REYNOSA, Tamaulipas, Mexico—It takes 30 minutes to reach Reynosa, Mexico, from McAllen, Texas. But it only takes 30 seconds to realize that it’s a town under siege.
It’s a regular business day but most of the businesses are closed or empty. “For Sale” signs are everywhere. Most buildings--many showing architectural details in vogue during the town's heyday, just after World War II—stand unpainted, windows broken, some shops burned out. Many look like they were burned recently.
“Open since 1936,’’ reads a big sign on the wall of one of the city's most famous restaurant of decades ago. The restaurant is closed. Even small taquerias are closed, the dust on their tables and kitchen equipment visible through stained windows.
Even on a bright day, there is a strange density to the place—as though the town is governed by secrets. Most people turn away from the visitor who is asking too many questions. The few who talk warn the visitor that long stretches of highway, outside of town, are "extremely dangerous." The roads, in any case, are of no use after dark.
People say that the town's hotels and motels are "under surveillance" by the Gulf Cartel. The Gulf Cartel controls who comes and who goes.
Despite the fact that it is midday in a city whose population approaches 1 million, only a handful of people are in plain view. An old man and woman sell trinkets, homemade candy and everything that is essential to nobody. In any case, nobody seems to be buying. Cars and trucks pass swiftly through the narrow hilly streets with an urgency that suggests that business is being done elsewhere.
“It is so screwed up that not even prostitutes bother to walk down here,’’ says Ramon Dominguez, a man in his 50s who has lived in Reynosa all his life.
Dominguez grows nostalgic talking about the good old days, especially the weekends, before life changed drastically here. “The kids from McAllen used to come to get drunk and take advantage of the willingness of the waiters who used to serve them till they dropped fully drunk.’’ He remembers how he would drive the American kids back home, since he was one of the few taxi drivers who had a green card and could travel across the border in both directions.
“I really thought I was lucky,’’ he adds.
But not so much anymore.
In those “good old days,” there was drug trafficking just as there is now, and everybody knew about it and made no fuss, Dominguez says. Yes, there were drug addicts, but in reality most of the drugs flowed freely to the north and no dead bodies were seen hanging from bridges.
A man overhears this conversation and interrupts: “I don’t know who the fuck you are, but I am going to answer your questions. Just don’t ask too many because you never know… who is listening.’’ This stranger agrees only to say that his name is Alberto.
Just like Dominguez, Alberto remembers “the good old days.”
He talks about a “gringa” who, years ago, fell in love with him and wanted to marry him.
“But, I was too proud. Now sometimes I wonder how my life would have turned if I would had just said yes to the American.”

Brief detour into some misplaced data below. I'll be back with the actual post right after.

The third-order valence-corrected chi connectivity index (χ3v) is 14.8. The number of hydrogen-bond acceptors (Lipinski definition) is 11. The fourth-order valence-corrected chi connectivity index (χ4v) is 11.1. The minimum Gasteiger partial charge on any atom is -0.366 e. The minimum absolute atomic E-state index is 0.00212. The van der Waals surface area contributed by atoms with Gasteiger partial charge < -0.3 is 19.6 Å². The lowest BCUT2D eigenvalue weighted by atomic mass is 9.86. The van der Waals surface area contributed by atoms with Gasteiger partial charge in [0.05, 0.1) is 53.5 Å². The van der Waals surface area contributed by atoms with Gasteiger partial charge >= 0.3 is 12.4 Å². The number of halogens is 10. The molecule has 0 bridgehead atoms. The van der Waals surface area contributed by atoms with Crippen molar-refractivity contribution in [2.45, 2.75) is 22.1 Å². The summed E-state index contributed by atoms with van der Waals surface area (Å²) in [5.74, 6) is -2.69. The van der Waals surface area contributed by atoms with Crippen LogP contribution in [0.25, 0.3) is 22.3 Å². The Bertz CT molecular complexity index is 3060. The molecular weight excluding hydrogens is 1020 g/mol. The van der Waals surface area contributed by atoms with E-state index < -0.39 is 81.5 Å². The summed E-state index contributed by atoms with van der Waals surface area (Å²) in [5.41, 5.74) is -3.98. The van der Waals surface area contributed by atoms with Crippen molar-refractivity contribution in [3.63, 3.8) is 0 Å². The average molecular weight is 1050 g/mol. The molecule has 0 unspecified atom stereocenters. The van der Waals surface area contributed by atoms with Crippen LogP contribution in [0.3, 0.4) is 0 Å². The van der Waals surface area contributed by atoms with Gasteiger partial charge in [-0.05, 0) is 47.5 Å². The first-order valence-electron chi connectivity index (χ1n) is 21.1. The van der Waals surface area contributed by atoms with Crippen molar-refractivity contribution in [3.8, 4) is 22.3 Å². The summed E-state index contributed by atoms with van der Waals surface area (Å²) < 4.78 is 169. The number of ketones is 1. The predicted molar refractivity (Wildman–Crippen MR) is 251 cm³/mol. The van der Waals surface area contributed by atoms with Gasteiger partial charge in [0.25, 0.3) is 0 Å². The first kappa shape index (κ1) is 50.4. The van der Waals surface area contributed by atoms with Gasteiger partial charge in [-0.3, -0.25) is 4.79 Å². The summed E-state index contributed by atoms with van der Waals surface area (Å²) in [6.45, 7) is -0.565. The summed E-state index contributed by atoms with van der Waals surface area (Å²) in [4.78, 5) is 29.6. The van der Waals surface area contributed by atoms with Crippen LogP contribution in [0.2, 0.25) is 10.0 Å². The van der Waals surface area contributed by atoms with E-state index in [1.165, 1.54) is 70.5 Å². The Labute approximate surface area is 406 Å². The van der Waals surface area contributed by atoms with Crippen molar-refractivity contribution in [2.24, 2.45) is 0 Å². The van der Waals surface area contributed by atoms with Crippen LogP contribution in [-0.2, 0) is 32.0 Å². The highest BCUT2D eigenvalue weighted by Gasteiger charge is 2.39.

Alberto says with nostalgia in his voice: “ Things were still good in Reynosa until this bastard [the Mexican president, Felipe Calderon] decided that he was going to be Superman and fight the narcos.’’
“We are all paying for his stupidity… the whole country is paying. Even people who are not from this country are paying, just ask the families of the dozens of immigrants that were killed in San Andres! They had nothing to do with [Calderon's] war and they lost their lives.”
Then Alberto walks away.
It is best for the visitor not to seem to follow him, best not to carry a pen and notepad, best not to ask too many strangers many questions.
Everyone needs money. But when the visitor asks a few men if any of them can drive him to San Fernando, the town where 72 migrants were recently massacred, the men look at the visitor as though he is crazy. They decline.
In the state of Tamaulipas, everybody minds their own business. But those few who talk make clear that they see themselves as victims or they know people who have been victims in the drug war.
The editor of a local publication who agrees to talk only under the condition of anonymity says, “Our publication doesn't cover the drug cartels, for the very simple reason that we have no way to insure the safety of our reporters or our employees. We don’t see the point of being martyrs. Everybody in town knows who the criminals are, everybody, including local authorities, knows where they are selling the drugs. But no one does anything about it.”
“We are all under the rule of silver or lead,’’ he adds, referring to a very old Mexican saying: If you refuse the money (silver) to keep things quiet, you will certainly receive a lead bullet in your head and end up quiet forever.
The visitor is advised by several people to get back on the U.S. side before dark.
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